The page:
Among the audience, there were executives from Tekes – a Finnish Technology Agency, as well as Aalto University. Also the music world was well represented due to the Musexpo convention that is going on in Hollywood. Merja Laaksonen from Tekes told that they have a budget of 600 million euros that helps Finnish high tech businesses. There is also a 70 million euro creative fund for such endeavors. Laura Laaksonen from Aalto University was doing her dissertation on the internationalization of Finnish heavy metal bands. Local attorney and Finntimes blogger Ava Anttila spoke about the Finnish-American Chamber of Commerce, of which she is a member and invited new  businesses and individuals to join in. Sami Häikiö was here from Finland. He works for Music Export Finland, an organization dedicated to advancing Finnish music exports around the world. He told the organization has achieved great results, especially in Japan, where Finnish heavy metal is popular.

Cheers to Finland!

After the official speeches, there was an open mike for the audience members. Actress, singer and songwriter Irina Björklund wanted to see, if anything could be done to the facilitate Finnish and other international performers’ entry to the U.S. She said oftentimes performers have to wait for months to get a work visa to perform in the United States. A recent example comes from FinnFest, that was held last August in San Diego. The Finnish musicians had tough time in getting into the country and were questioned by the U.S.  immigration officials, who had asked,  couldn’t an American performer do the job instead. Westphalen replied that the Finnish government has tried to influence the powers to be. Of course it is up to the American officials to adjust their procedures and practices.

Irina Björklund with guitarist Steven McCormick and cameraman Janne Tamminen

There were also high flying ideas of creating an inn for Finns wanting to visit LA, complete with a restaurant and all. The reality of it is that if anything else, budgets are being tightened and as I mentioned before, the very existence of the consulate is in jeopardy. The government can’t do everything, Westphalen said with a smile . Maria Kizirian had a more realistic idea: Why not create an email list of volunteers, who would be willing to put up guests visiting from Finland in their own  homes. And she puts her money where her mouth is. Maria and her husband Paul Kizirian are currently hosting ex-Miss Finland, the lovely Pia Pakarinen in their home, as Pia is busily crafting a career for herself in modeling.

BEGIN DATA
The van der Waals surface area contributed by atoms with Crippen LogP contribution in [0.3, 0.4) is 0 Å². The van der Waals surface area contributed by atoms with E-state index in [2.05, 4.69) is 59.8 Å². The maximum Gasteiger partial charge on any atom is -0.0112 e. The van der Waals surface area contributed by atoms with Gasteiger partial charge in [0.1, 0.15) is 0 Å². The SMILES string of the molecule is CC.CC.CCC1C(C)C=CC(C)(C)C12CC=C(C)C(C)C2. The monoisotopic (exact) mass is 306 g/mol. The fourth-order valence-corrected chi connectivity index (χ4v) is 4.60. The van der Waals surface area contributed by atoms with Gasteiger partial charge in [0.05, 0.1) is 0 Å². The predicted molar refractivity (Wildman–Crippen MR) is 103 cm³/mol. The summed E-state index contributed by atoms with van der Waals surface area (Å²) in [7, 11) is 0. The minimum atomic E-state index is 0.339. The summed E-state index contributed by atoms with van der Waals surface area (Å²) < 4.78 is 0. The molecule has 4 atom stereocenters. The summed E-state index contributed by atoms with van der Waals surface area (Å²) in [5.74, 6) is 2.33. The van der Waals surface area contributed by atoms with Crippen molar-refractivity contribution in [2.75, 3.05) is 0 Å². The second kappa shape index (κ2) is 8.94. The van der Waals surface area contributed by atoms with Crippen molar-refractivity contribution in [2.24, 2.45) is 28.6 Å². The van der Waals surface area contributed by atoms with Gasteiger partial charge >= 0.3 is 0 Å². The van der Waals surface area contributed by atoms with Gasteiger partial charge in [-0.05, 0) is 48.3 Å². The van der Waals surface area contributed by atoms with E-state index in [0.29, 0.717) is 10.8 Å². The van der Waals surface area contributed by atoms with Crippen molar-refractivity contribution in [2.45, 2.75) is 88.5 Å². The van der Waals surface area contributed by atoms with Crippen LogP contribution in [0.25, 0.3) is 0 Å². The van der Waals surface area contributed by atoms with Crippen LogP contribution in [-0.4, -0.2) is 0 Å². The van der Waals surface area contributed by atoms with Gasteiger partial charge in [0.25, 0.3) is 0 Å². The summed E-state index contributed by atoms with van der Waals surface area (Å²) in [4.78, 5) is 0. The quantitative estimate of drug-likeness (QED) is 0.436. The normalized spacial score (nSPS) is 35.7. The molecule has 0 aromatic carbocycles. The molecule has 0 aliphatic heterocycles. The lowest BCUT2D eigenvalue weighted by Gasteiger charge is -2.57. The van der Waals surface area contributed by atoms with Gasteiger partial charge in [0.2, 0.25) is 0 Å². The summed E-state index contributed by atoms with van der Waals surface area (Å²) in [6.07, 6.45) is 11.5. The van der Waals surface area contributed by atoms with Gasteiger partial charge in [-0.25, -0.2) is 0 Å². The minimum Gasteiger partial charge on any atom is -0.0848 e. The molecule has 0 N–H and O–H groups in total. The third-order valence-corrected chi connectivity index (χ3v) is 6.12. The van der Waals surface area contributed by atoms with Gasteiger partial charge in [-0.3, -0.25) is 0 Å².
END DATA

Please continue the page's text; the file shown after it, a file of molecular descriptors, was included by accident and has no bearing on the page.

Maria Kizirian, in the middle, suggested an email list of volunteers who want to house Finns visiting Los Angeles.

The meeting lasted an hour and a half. It was truly the most comprehensive information package and a brainstorming session in recent memory held by the local Finns and their friends.

Fitness guru Pauliina Talus

After the meeting,  it was party time. There were many celebrities among the guests. Fitness guru Pauliina Talus had finished her Talus Integrated Training System – a workout program that fits the needs of any age or ability.  The new Lutheran pastor Jarmo Tarkki was there. He lives in Solvang, California and represents a large area encompassing Dallas, Denver, Los Angeles, San Francisco, San Diego and even Mexico City. The next LA area service will be held at St. Paul’s church in Santa Monica on May 20th. Pastor Tarkki was happy about the Easter service’s attendance – 85 people.

Finnish celebrity Sauli Koskinen, right, partied with his friends.

Finnish Big Brother winner from five years ago and singer Adam Lambert’s boyfriend Sauli Koskinen was partying with his friends. Sauli was in great spirits and tanned as ever. I asked him, if it was a real or spray tan. Sauli then took off one of his many rings, revealing a white spot on his skin underneath. Sauli said he takes every opportunity to tan on his rooftop in the couple’s home in Hollywood Hills.

sauli_koskinen_finntimes_com by Tomi Hinkkanen for Finntimes

Sauli Koskinen was tanned as ever and in great spirits.

Early on I spotted a familiar looking blond lady in the audience, then realizing it is Patrick Swayze’s widow Lisa Niemi. She came to the festivities with her mother-in-law Mary.

Patrick Swayze's widow, Lisa Niemi attended the Finnish Hub.

Lisa’s grandparents came to the U.S. from Finland. She said her father’s family was from northern Finland and mother’s family from Karelia. Lisa was in a good mood as well. Her husband Patrick died two and a half years ago of pancreatic cancer. Niemi wrote a book called “Worth Fighting For”, detailing her husband’s battle against cancer. It made it to the New York Times list of bestsellers. She is also a spokesperson for Pancreatic cancer Action Network and has her own website lisaniemiswayze.com

Lisa_Niemi_finntimes_com

Lisa Niemi wrote a book "Worth Fighting For" about her husband's struggle with cancer

“Patrick lost his battle, but the fight against pancreatic cancer goes on,” Lisa Niemi declared.